Sunday, 12 February 2017

Sunday Stitch School - Lesson 11: Knotted Satin Stitch

Welcome to another new stitch, the Knotted Satin Stitch. It was made known to me by CrazyQstitcher who found it in Anchor's book on Crewel Embroidery.

The knots are hidden behind the Satin stitches and lift the stitches a bit at the bottom edge.

Knotted Satin Stitch is worked like this:

Take the needle out at 1, make a straight vertical stitch 2-3 and loop the thread over and under the needle.

 Continue in the same way.

This is how the stitches look on my Aida sampler.


Homework. 
Make something 'Crewel' with this pattern and the Knotted Satin Stitch, and turn it into a greeting card.







16 comments:

Pamela said...

You find such interesting, unusual stitches!

Queeniepatch said...

And I have found that it is NOT an easy stitch!

margaret said...

not come accross satin stitch with a knot before will work well on your greeting card

Queeniepatch said...

It is a stitch with an attitude, strong will and will not be old what to do!!!!

crazyQstitcher said...

Queenie, I think the problem was using Aida for the work. Try it on plain cloth. I just re-tried it on muslin/calico and it behaves nicely.

Queeniepatch said...

It behaved better on the Aida sampler than it does on the plain fabric for the greeting card. I think the problem might be the curved lines or the two strands of DMC floss I am using. I will experiment with wool yarn on wool and pearl on even weave to see what happens. LOTS of homework!!!

Anonymous said...

It's look like knotted buttonhole,(large knotted butttonhole?)
Is there a difference ?
Thank you
Mattia

Anneliese said...

I love this stitch! and also the drawing for the greeting card.

Queeniepatch said...

Thank you for your question, Mattia,
I have done some research and find that there are several different stitches that are a combination of the Buttonhole (or Satin) stitch and a loop or a knot.
The Top Knotted Blanket stitch, the knot sits at the top.
Tailor's Buttonhole stitch is worked so the knots form a strong edge (for a hard wearing buttonhole).
In Totsuka'ss embroidery dictionary, there is a variation called Chain Darning stitch, which is very similar to the Knotted Satin stitch but the needle bites the fabric at uneven levels.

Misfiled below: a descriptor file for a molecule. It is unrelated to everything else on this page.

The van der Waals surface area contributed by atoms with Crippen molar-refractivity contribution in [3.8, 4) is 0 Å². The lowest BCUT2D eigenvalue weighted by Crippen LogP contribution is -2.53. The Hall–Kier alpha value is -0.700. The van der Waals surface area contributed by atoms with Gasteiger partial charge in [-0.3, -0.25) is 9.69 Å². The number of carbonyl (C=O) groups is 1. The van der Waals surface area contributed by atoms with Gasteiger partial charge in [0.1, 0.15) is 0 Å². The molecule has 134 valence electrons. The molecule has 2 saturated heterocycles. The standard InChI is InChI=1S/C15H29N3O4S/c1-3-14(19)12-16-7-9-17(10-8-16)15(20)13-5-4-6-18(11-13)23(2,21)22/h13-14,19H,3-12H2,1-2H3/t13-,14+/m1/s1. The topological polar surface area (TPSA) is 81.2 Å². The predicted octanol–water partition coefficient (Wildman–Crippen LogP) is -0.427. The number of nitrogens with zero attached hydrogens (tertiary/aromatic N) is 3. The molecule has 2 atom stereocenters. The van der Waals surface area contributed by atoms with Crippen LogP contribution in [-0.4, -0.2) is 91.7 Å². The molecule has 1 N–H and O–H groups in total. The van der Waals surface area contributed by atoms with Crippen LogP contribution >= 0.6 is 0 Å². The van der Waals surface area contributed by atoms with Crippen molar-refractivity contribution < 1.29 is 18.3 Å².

In the Stitch Dictionary at Pintangle, there are two TAST stitches:
Knotted Buttonhole stitch, where two arms are tied together with a knot.
Fancy Bobbin Edging the knot is a loop over the leg.
Then there are the Buttonhole Picot stitches...
I hope to have some pictures of the variations when I present my homework on Friday.

Queeniepatch said...

It appears lovely, but is a tricky stitch to get even.

Chitra Gangadharan said...

Interesting stitch. I am excited about learning another stitch.

Annet said...

Somehow this stitch looked familiar, so I just had to try and find it in one of my embroidery books. I found it in Marion Nichols Encyclopedia of Embroidery Stitches, were it's also called rope stitch. I never stitched it in this angle, it's quite a different look. Someday I give t it a try. I'm sure your design will look pretty in this stitch!

Queeniepatch said...

I just read Annex's comment (see below) that it resembles the Rope Stitch. You will probably also feel that you have done this before, but at a different angle.

Queeniepatch said...

Yes, to me it felt familiar, but I am sure I have never used it before. Aha, the Rope stitch, yes, you are right, it is the Rope stitch worked at a different angle. It behaves better as a RS than the BSS, the 'knots' are actually just loops and move a long the leg it is looped around. The key seems to keep the stitches really close and crowded.
Thank you for the information, Annet. You do know your stitches!

Janie said...

I can't wait to see what you're going to do with this new stitch on your greeting card design.

Queeniepatch said...

It was hard to use only Knotted Satin stitch, which turned out to be a rebellious stitch, so I have added other stitches, too.